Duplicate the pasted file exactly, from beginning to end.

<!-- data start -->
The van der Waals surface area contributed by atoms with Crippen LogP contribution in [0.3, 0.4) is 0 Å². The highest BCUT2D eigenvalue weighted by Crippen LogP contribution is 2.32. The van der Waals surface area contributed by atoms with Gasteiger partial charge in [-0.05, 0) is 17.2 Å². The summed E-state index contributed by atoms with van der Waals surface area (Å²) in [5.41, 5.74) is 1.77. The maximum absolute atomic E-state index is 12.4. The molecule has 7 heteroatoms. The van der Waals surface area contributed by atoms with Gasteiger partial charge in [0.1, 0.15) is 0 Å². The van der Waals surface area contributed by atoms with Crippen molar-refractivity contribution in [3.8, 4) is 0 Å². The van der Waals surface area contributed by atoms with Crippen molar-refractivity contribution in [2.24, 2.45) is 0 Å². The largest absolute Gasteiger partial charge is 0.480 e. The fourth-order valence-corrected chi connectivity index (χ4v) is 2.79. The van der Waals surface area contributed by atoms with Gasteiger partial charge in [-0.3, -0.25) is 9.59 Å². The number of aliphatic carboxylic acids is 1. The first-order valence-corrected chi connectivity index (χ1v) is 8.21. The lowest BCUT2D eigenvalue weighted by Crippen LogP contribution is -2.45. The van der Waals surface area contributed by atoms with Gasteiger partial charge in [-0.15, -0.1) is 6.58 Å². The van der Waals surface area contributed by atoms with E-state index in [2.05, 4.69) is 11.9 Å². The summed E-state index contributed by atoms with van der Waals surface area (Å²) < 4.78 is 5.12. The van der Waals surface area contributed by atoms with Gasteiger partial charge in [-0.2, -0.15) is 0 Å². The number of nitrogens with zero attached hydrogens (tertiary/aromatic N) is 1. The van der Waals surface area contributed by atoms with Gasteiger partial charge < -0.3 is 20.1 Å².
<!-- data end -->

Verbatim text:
The van der Waals surface area contributed by atoms with Crippen LogP contribution in [0.3, 0.4) is 0 Å². The highest BCUT2D eigenvalue weighted by Crippen LogP contribution is 2.32. The van der Waals surface area contributed by atoms with Gasteiger partial charge in [-0.05, 0) is 17.2 Å². The summed E-state index contributed by atoms with van der Waals surface area (Å²) in [5.41, 5.74) is 1.77. The maximum absolute atomic E-state index is 12.4. The molecule has 7 heteroatoms. The van der Waals surface area contributed by atoms with Gasteiger partial charge in [0.1, 0.15) is 0 Å². The van der Waals surface area contributed by atoms with Crippen molar-refractivity contribution in [3.8, 4) is 0 Å². The van der Waals surface area contributed by atoms with Crippen molar-refractivity contribution in [2.24, 2.45) is 0 Å². The largest absolute Gasteiger partial charge is 0.480 e. The fourth-order valence-corrected chi connectivity index (χ4v) is 2.79. The van der Waals surface area contributed by atoms with Gasteiger partial charge in [-0.3, -0.25) is 9.59 Å². The number of aliphatic carboxylic acids is 1. The first-order valence-corrected chi connectivity index (χ1v) is 8.21. The lowest BCUT2D eigenvalue weighted by Crippen LogP contribution is -2.45. The van der Waals surface area contributed by atoms with Gasteiger partial charge in [-0.15, -0.1) is 6.58 Å². The van der Waals surface area contributed by atoms with E-state index in [2.05, 4.69) is 11.9 Å². The summed E-state index contributed by atoms with van der Waals surface area (Å²) < 4.78 is 5.12. The van der Waals surface area contributed by atoms with Gasteiger partial charge in [-0.2, -0.15) is 0 Å². The number of nitrogens with zero attached hydrogens (tertiary/aromatic N) is 1. The van der Waals surface area contributed by atoms with Gasteiger partial charge < -0.3 is 20.1 Å².